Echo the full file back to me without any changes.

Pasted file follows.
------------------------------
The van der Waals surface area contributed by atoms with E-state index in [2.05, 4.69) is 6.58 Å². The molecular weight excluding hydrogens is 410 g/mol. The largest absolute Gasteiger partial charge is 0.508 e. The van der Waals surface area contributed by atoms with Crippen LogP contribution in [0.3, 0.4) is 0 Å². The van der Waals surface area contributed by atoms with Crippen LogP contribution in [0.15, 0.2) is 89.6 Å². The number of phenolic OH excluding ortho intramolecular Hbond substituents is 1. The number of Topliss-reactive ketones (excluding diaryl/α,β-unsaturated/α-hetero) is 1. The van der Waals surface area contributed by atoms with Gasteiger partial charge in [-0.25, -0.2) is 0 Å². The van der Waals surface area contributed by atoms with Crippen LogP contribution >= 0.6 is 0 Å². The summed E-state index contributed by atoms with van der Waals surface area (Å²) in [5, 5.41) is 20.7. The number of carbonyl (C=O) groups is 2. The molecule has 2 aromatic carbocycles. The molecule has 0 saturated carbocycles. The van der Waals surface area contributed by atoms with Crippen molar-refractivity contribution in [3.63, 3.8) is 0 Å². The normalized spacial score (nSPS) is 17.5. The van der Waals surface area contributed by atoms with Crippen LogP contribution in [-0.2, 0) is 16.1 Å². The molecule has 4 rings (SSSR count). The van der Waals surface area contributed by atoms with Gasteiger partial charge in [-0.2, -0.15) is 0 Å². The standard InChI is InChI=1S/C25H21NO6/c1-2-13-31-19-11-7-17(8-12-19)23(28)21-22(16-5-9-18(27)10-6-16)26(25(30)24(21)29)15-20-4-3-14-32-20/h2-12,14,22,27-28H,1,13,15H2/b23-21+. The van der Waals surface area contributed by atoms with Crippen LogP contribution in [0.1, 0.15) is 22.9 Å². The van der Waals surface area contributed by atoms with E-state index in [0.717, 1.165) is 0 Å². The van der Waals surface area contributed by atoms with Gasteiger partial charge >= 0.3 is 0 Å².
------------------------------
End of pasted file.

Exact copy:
The van der Waals surface area contributed by atoms with E-state index in [2.05, 4.69) is 6.58 Å². The molecular weight excluding hydrogens is 410 g/mol. The largest absolute Gasteiger partial charge is 0.508 e. The van der Waals surface area contributed by atoms with Crippen LogP contribution in [0.3, 0.4) is 0 Å². The van der Waals surface area contributed by atoms with Crippen LogP contribution in [0.15, 0.2) is 89.6 Å². The number of phenolic OH excluding ortho intramolecular Hbond substituents is 1. The number of Topliss-reactive ketones (excluding diaryl/α,β-unsaturated/α-hetero) is 1. The van der Waals surface area contributed by atoms with Gasteiger partial charge in [-0.25, -0.2) is 0 Å². The van der Waals surface area contributed by atoms with Crippen LogP contribution >= 0.6 is 0 Å². The summed E-state index contributed by atoms with van der Waals surface area (Å²) in [5, 5.41) is 20.7. The number of carbonyl (C=O) groups is 2. The molecule has 2 aromatic carbocycles. The molecule has 0 saturated carbocycles. The van der Waals surface area contributed by atoms with Crippen molar-refractivity contribution in [3.63, 3.8) is 0 Å². The normalized spacial score (nSPS) is 17.5. The van der Waals surface area contributed by atoms with Crippen LogP contribution in [-0.2, 0) is 16.1 Å². The molecule has 4 rings (SSSR count). The van der Waals surface area contributed by atoms with Gasteiger partial charge in [-0.2, -0.15) is 0 Å². The standard InChI is InChI=1S/C25H21NO6/c1-2-13-31-19-11-7-17(8-12-19)23(28)21-22(16-5-9-18(27)10-6-16)26(25(30)24(21)29)15-20-4-3-14-32-20/h2-12,14,22,27-28H,1,13,15H2/b23-21+. The van der Waals surface area contributed by atoms with Crippen LogP contribution in [0.1, 0.15) is 22.9 Å². The van der Waals surface area contributed by atoms with E-state index in [0.717, 1.165) is 0 Å². The van der Waals surface area contributed by atoms with Gasteiger partial charge >= 0.3 is 0 Å².